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Divorce goes to the heart of so much of a person’s life. It goes to the family structure. Where you live. Who you live with. It can also deeply impact a person’s financial situation. This can be the result of many things. It can be the result of the expenses and costs associated with getting divorce. Going from a double income household with shared expenses to a single income household where just one person carries the full burden of household expenses can also be a significant new financial reality for a person. The way assets are divided in the divorce, additionally, can have big financial consequences. The way debt is handled during divorce can also be a big thing to consider.

Debt and Divorce

In a Texas divorce, marital assets and marital debt are subject to division. Debt will first be categorized as either marital or separate. Separate debt, which will mainly involve debt taken on prior to marriage, will remain the responsibility of the person who incurred it. Marital debt, on the other hand, will be subject to division. The parties can come to an agreement on the division of the marital debt or, in the absence of such an agreement, the court will divide the debt liability between the spouses.

It is important to be aware of the fact that creditors are not bound by the court’s final divorce decree. What this means is that, while the court may have assigned a certain debt for payment by a particular spouse, the other spouse will remain jointly liable for the debt. If the spouse who is supposed to pay a debt fails to make the requisite payments in a timely manner, the other spouse can be and will likely be pursued by creditors in order to see to it that those payments are made. Defaulting on debt obligations, regardless of whether your former spouse was supposed to make the payments pursuant to the divorce decree, will have its impacts on both spouses. Both spouses will see impacts on credit scores and risk things such as the ability to be approved for certain loans. Furthermore, both former spouses can be subject to collection efforts.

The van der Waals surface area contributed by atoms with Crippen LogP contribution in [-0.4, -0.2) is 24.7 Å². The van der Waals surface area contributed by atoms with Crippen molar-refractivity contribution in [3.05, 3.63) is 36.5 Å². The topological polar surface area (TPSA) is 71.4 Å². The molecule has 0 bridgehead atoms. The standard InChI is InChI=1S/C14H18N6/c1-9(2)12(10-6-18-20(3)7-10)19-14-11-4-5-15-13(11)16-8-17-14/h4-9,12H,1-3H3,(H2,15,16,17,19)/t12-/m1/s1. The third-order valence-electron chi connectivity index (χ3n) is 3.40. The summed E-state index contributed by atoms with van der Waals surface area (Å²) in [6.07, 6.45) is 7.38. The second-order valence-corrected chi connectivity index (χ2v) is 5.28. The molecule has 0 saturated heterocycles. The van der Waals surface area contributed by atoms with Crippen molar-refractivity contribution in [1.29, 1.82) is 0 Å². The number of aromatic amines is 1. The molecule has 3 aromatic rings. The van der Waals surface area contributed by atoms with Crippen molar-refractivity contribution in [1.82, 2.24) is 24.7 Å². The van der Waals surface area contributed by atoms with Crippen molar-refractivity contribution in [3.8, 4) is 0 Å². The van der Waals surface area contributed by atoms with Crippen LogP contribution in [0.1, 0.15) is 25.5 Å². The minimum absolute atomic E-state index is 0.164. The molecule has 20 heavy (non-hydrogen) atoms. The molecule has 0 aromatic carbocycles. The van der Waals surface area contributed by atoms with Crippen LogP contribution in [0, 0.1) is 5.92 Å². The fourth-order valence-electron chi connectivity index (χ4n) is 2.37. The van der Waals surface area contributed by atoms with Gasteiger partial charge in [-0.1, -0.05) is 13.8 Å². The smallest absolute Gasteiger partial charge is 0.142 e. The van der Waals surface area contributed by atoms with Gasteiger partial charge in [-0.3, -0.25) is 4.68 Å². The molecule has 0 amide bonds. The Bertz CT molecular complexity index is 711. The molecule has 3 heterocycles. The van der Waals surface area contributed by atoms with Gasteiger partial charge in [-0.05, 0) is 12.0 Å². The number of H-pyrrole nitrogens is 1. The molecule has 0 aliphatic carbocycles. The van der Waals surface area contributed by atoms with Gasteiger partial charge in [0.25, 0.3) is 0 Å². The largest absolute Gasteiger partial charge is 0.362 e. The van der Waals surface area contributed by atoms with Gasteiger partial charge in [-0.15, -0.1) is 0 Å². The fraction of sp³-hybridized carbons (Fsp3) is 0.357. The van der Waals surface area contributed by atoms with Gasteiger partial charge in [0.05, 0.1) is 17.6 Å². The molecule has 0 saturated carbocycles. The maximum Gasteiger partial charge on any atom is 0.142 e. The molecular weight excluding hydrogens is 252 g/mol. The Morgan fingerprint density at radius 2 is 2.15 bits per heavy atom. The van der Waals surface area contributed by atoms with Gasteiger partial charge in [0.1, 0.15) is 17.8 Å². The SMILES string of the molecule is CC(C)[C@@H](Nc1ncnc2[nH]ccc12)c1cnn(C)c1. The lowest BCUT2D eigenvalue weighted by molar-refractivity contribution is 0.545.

Because of the complications that can arise pursuant to the division of marital debt in a divorce, you may want to consider other options for paying off such debt prior to divorce. You and your spouse may want to sell off joint property and use the proceeds to pay off outstanding marital debt. Alternatively, your attorney can try to pursue a larger portion of marital assets in exchange for you taking on marital debt for payment. The reverse of this option would also work if your spouse would be willing to take on the marital debt in exchange for a larger share of marital assets.

Taking care of outstanding marital debt prior to divorce can be in the best interest of both spouses. If this is not a possibility, it is still important that you take steps to protect your credit score during divorce and after divorce. This involves monitoring your credit report and reporting any inaccuracies. It can also involve talking to a consumer counselor about your options for negotiating with creditors.

Family Law Attorneys

If divorce may be in your not so distant future, now is the time to talk to the team at Navarrete & Schwartz to discuss your options. We are proud to serve the residents of Midland, Texas. Contact us today.